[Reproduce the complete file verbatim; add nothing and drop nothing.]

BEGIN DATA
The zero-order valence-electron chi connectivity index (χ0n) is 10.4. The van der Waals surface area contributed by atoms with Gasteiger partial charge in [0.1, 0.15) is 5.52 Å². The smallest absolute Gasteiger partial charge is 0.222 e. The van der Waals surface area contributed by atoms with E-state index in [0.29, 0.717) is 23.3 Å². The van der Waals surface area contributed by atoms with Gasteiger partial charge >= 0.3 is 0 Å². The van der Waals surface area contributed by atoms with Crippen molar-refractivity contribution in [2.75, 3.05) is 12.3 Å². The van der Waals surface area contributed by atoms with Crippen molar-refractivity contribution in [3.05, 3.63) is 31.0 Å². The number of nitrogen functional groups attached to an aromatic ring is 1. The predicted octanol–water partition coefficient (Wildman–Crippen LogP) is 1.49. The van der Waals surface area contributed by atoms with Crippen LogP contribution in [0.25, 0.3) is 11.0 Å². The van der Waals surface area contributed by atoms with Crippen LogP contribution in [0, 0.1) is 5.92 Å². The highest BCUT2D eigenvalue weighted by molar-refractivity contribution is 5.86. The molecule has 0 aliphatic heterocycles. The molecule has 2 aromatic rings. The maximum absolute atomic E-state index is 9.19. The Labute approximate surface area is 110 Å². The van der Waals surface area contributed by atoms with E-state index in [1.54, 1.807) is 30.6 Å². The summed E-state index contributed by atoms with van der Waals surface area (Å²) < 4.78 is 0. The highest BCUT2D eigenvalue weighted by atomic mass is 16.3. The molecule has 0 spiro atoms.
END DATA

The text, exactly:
The zero-order valence-electron chi connectivity index (χ0n) is 10.4. The van der Waals surface area contributed by atoms with Gasteiger partial charge in [0.1, 0.15) is 5.52 Å². The smallest absolute Gasteiger partial charge is 0.222 e. The van der Waals surface area contributed by atoms with E-state index in [0.29, 0.717) is 23.3 Å². The van der Waals surface area contributed by atoms with Gasteiger partial charge >= 0.3 is 0 Å². The van der Waals surface area contributed by atoms with Crippen molar-refractivity contribution in [2.75, 3.05) is 12.3 Å². The van der Waals surface area contributed by atoms with Crippen molar-refractivity contribution in [3.05, 3.63) is 31.0 Å². The number of nitrogen functional groups attached to an aromatic ring is 1. The predicted octanol–water partition coefficient (Wildman–Crippen LogP) is 1.49. The van der Waals surface area contributed by atoms with Crippen LogP contribution in [0.25, 0.3) is 11.0 Å². The van der Waals surface area contributed by atoms with Crippen LogP contribution in [0, 0.1) is 5.92 Å². The highest BCUT2D eigenvalue weighted by molar-refractivity contribution is 5.86. The molecule has 0 aliphatic heterocycles. The molecule has 2 aromatic rings. The maximum absolute atomic E-state index is 9.19. The Labute approximate surface area is 110 Å². The van der Waals surface area contributed by atoms with E-state index in [1.54, 1.807) is 30.6 Å². The summed E-state index contributed by atoms with van der Waals surface area (Å²) < 4.78 is 0. The highest BCUT2D eigenvalue weighted by atomic mass is 16.3. The molecule has 0 spiro atoms.